Harrison was a master in the art of the strip sack, as over his 6-year run as starting ROLB, he accumulated 60 sacks and forced 29 fumbles – consider that Ray Lewis forced only 19 fumbles during his whole career.  He was a throwback to another time and era, as he was the most intimidating and physical LB in the NFL.

Steelers James Harrison in SB 43

TAMPA, FL – FEBRUARY 01: James Harrison #92 of the Pittsburgh Steelers makes an interception in the Cardinals endzone in the second quarter against the Arizona Cardinals during Super Bowl XLIII on February 1, 2009 at Raymond James Stadium in Tampa, Florida. (Photo by Doug Benc/Getty Images)

More Deserving? Steelers WR Antonio Brown or Hines Ward?


Argument #3:  2008 Defensive Player of the Year

The 2008 Pittsburgh Steelers defense was the best of the 2000’s Steelers and on par with any in NFL history.  They finished #1 overall and #1 in sacks, passing defense, scoring defense and just barely missed the complete sweep by finishing #2 in rushing defense.  This was vs. the toughest schedule in the NFL and with the lowest rated scoring offense – #22 – of any Super Bowl Champion.

Harrison was more deserving of 2008 MVP honors than Peyton Manning but won Defensive Player of the Year.  Harrison was the most dominant player in the NFL that season with 16 sacks, forcing 7 fumbles, 101 tackles and 19 tackles for loss in only 15 games – sitting out the season finale.  Even then, the numbers don’t tell the whole story as Harrison directly impacted the outcome of 3 games – a strip sack fumble returned for TD vs. the Ravens, a sack that sealed the game vs. Jacksonville Jaguars, and a safety vs. the San Diego Chargers that was the point difference in the 11-10 win.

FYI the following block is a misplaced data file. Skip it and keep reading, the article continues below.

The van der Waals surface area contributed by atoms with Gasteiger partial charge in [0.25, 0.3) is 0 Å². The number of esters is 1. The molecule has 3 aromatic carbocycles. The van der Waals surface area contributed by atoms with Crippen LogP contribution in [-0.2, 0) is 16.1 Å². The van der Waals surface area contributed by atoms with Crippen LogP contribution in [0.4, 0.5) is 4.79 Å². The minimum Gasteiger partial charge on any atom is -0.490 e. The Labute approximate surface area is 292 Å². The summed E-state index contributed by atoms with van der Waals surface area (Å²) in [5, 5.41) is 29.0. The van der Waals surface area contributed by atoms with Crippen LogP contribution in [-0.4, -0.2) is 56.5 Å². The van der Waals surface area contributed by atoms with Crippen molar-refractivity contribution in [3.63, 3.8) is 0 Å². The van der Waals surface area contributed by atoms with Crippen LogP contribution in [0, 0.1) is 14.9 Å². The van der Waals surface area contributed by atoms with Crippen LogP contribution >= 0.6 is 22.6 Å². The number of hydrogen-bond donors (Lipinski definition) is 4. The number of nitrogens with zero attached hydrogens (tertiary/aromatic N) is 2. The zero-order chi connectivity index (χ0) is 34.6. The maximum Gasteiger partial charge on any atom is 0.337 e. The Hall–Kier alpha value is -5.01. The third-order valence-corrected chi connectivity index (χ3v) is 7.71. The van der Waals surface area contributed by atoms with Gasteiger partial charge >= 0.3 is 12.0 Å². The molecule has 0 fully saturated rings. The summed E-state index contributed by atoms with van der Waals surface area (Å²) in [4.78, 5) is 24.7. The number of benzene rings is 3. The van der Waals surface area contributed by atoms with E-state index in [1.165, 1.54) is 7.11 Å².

Getty Images


No play was bigger than the 100-yard interception return in Super Bowl XLIII.  The Arizona Cardinals were trailing 10-7 with 18 seconds remaining in the half, but had the ball on the Steelers’ 1, appeared poised to tie the score or take the lead. Kurt Warner zipped a quick pass to receiver Anquan Boldin just inside the goal line, but Harrison jumped in front of Boldin and caught it instead.  Warner would say that he wasn’t able to see him around his linemen, but Harrison was not supposed to be there in the first place.  Dick LeBeau gave his veteran defense the freedom to make changes if they saw the need and Harrison was aware that he had not been able to get near Warner as the savvy QB was getting the ball out too quickly, so he decided to drop into coverage.  The heady play by Harrison stopped the Cardinals from scoring, then he ran the length of the field, looking like he was Earl Campbell, swerving in between a sea of players until the Cardinals finally caught up with him just before the goal line.  By then, his momentum was just too great and a play that took up all 18 seconds on the clock resulted in a narrow Steelers TD.